Racing Goes Virtual
No crowds, no start gun, no parking problems, no porta potty lineups.
A new trend in the running community is virtual racing. Like many of us, road race organizers have had to get creative and adapt to our post-Covid world. For the foreseeable future, mass participation road races like the Sun Run, Scotia Half, and even the Canadian 10km Championships have gone virtual. Runners sign up for their virtual race online, choose their own starting line, run the distance, upload their finishing time and a few days later are mailed a medal.
Fans not included.
This past Canada Day I had the opportunity to compete in the first ever Canadian Virtual 10km Championships. Runners from across Canada were given a 12-hr window to complete an out-and-back course of their own choosing, and verify their performance using GPS data along with 5min of race video footage.
For me, it went really well. I ran a personal best (28:52) and came away with the Men’s Championship. It was nice to experience those pre-race nerves and excitement again. Last year's championship was held in Ottawa so you can imagine the contrast to the quiet country road in Langley. The race was filled with a lot less people, but far more familiar faces.
During a time when no real races exist this was the closest thing to a real race many of us would experience. So if you're like me and needing to scratch that racing itch, but not sure how to approach any of these virtual races, here are a few tips.
1. Set a Date
Most virtual races provide a generous window for you to participate. The Vancouver Scotiabank Half Marathon gives participants close to a 3 month window to submit their race results. For some individuals, the flexibility can help accommodate busier schedules, but for others who love to procrastinate (like me) this flexibility can potentially lead to some issues down the road.
My suggestion is to treat it like a normal race, look ahead in your calendar and set a date. Tell your friends. Keep yourself accountable and give yourself something to work towards.
2. Set your Course
One of the cool features of virtual races is having the ability to pick where and when you’ll run your race. Mapping out your route ahead of time allows your mind to relax during the race so you can focus your efforts on getting to the finish line.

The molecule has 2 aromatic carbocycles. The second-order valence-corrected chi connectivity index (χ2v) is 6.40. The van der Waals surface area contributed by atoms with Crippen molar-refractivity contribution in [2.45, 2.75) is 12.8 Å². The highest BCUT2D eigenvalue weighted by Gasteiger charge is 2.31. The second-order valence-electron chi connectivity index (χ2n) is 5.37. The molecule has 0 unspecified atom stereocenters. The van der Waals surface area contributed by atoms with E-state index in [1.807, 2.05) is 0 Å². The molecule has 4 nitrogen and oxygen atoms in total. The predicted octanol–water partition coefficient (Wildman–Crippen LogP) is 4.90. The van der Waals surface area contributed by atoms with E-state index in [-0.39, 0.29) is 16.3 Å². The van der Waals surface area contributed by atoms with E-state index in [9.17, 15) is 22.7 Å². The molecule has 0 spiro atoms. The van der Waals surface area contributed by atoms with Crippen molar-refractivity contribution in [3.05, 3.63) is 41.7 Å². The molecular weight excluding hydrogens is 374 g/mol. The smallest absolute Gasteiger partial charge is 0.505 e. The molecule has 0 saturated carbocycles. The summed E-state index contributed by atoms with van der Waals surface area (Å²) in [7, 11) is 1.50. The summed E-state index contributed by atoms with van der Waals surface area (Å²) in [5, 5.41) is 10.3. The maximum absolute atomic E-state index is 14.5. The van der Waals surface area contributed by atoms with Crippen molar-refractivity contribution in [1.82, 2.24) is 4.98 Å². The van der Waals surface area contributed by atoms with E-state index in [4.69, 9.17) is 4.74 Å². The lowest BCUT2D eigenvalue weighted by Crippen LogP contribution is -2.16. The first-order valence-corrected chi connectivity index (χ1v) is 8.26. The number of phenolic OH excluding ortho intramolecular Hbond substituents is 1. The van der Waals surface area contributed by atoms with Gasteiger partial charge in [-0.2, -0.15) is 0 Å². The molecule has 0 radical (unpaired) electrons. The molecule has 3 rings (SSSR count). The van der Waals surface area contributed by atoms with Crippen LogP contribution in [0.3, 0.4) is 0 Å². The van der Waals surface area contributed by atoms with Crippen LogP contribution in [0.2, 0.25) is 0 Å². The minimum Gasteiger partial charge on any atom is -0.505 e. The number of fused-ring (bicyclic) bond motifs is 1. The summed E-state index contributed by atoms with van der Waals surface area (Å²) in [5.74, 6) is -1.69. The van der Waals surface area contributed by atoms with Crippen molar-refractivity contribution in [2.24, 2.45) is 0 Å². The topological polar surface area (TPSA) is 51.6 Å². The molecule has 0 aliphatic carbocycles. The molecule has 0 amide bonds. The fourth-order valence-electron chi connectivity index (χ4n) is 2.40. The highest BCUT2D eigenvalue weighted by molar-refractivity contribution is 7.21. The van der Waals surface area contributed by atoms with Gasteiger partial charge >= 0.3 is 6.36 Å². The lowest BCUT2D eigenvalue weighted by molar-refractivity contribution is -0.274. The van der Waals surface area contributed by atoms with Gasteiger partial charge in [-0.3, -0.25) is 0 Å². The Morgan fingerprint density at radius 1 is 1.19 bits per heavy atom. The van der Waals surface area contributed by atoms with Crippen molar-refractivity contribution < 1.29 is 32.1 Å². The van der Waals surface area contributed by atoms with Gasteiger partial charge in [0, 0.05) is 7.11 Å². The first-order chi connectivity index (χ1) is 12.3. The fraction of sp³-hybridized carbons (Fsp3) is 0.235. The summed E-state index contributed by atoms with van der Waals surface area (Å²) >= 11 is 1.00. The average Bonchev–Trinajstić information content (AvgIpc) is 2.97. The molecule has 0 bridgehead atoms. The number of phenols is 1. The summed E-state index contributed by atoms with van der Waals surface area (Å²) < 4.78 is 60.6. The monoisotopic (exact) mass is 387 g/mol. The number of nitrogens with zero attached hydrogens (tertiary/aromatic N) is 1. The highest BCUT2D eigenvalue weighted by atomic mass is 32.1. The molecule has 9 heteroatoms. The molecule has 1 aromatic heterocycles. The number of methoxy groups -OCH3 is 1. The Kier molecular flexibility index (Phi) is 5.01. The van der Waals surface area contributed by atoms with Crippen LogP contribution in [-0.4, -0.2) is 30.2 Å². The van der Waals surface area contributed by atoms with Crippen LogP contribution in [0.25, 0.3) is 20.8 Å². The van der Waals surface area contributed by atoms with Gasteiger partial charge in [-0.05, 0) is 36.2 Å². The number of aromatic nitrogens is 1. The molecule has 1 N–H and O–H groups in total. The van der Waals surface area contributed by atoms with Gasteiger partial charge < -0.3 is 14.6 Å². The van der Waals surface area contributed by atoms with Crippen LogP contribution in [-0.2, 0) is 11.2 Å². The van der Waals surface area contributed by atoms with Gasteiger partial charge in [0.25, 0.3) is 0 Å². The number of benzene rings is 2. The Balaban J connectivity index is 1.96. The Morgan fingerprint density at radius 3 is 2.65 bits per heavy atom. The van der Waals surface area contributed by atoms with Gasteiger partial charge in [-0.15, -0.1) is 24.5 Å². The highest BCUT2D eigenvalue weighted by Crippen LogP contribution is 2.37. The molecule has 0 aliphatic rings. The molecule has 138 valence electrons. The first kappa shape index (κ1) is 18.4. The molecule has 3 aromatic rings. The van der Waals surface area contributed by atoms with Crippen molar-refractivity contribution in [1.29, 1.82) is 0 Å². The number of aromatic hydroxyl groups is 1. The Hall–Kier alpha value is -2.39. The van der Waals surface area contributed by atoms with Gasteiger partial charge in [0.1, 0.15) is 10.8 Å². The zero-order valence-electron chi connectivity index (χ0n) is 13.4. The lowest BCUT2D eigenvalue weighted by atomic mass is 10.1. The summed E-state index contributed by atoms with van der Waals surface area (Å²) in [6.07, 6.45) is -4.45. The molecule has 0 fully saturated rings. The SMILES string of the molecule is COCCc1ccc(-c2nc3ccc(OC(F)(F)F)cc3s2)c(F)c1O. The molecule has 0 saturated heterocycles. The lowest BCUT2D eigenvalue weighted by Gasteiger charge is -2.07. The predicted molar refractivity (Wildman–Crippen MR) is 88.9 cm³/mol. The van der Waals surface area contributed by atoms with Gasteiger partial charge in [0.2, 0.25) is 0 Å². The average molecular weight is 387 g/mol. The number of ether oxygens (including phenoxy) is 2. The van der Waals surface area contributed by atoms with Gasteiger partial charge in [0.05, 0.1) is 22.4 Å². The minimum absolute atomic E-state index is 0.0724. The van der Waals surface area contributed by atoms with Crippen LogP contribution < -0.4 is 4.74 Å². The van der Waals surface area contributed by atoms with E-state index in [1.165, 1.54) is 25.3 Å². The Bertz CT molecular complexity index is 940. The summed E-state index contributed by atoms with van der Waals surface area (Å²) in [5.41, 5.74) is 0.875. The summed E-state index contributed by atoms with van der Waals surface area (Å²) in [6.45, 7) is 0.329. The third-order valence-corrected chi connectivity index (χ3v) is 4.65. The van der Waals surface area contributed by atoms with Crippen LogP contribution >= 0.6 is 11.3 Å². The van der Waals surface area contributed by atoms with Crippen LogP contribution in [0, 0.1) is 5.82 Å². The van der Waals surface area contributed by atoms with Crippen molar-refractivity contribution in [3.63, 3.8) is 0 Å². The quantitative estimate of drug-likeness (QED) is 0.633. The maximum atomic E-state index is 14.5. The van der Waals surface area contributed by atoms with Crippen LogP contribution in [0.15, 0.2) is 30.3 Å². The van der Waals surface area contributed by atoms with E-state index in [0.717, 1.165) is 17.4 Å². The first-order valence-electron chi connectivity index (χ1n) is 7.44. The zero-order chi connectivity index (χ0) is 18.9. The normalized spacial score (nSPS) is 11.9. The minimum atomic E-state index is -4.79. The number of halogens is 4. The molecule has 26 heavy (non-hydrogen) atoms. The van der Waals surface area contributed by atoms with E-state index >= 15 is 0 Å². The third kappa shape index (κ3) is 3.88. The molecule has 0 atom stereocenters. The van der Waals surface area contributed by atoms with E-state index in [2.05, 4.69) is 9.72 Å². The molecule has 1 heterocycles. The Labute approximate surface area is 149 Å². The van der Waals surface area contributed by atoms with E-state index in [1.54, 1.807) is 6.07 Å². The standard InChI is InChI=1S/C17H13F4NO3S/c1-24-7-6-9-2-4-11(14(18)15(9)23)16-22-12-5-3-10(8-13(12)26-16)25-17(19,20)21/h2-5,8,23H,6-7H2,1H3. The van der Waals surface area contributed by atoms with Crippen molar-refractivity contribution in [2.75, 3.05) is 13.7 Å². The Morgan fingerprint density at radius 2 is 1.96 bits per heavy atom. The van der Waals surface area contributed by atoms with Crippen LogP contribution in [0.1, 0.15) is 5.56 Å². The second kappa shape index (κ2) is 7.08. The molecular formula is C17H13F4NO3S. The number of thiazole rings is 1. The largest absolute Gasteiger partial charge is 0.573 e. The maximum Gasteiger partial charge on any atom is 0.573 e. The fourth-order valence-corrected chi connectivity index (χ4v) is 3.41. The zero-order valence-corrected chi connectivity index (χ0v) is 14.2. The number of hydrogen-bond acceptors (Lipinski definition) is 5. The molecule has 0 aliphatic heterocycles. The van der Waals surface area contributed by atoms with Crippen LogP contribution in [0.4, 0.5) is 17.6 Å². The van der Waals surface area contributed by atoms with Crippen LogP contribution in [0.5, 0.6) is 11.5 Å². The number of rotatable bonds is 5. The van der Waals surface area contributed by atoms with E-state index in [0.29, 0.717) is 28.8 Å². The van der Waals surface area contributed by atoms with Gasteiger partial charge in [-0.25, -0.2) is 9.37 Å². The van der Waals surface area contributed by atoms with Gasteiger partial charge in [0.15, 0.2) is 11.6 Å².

If you're after a PB, try and find a flat stretch of quiet road where you can get into a nice rhythm and roll on. If you're looking into racing this summer, I’d suggest getting an early start so you can beat the heat and the traffic on the streets. For the Canadian 10km Championships we used an out and back 10k route along the Fort to Fort Trail in Langley.
To map the route I suggest using online mapping programs. A couple that are free and easy to operate are Plot a route or MapMyRun. If you don’t want to go through the hassle of measuring out a course (I totally get it) try Run Go App , a Vancouver based company, they provide one of the easiest ways to run a route, with turn-by-turn voice navigation.
3. Just Do It
At the end of the day, you’ve got to treat it like any other race and just go for it. It may feel weird not to be surrounded with thousands of other runners, but this style of time trial racing gives you the opportunity to explore your own limits. Invite friends and family out to cheer you on to add a little bit of excitement to the atmosphere. I was lucky enough to have a couple friends and family ride alongside me and cheer me on during the race. Lastly but most important, remember to have fun.
4. Ready to Race?
Here are a few local virtual race options this summer:
“Beat the Champ” (Think you can beat Justin's time?)
Coast Mountain Trail Running Summer Scavenger Hunt (Less of a race, more of a summer long scavenger hunt.)
5. Tag Us!
If you find yourself racing in a virtual race this summer, be sure to tag @racketsandrunners on Instagram with your race pics to be featured.
Virtual High Fives are also trending.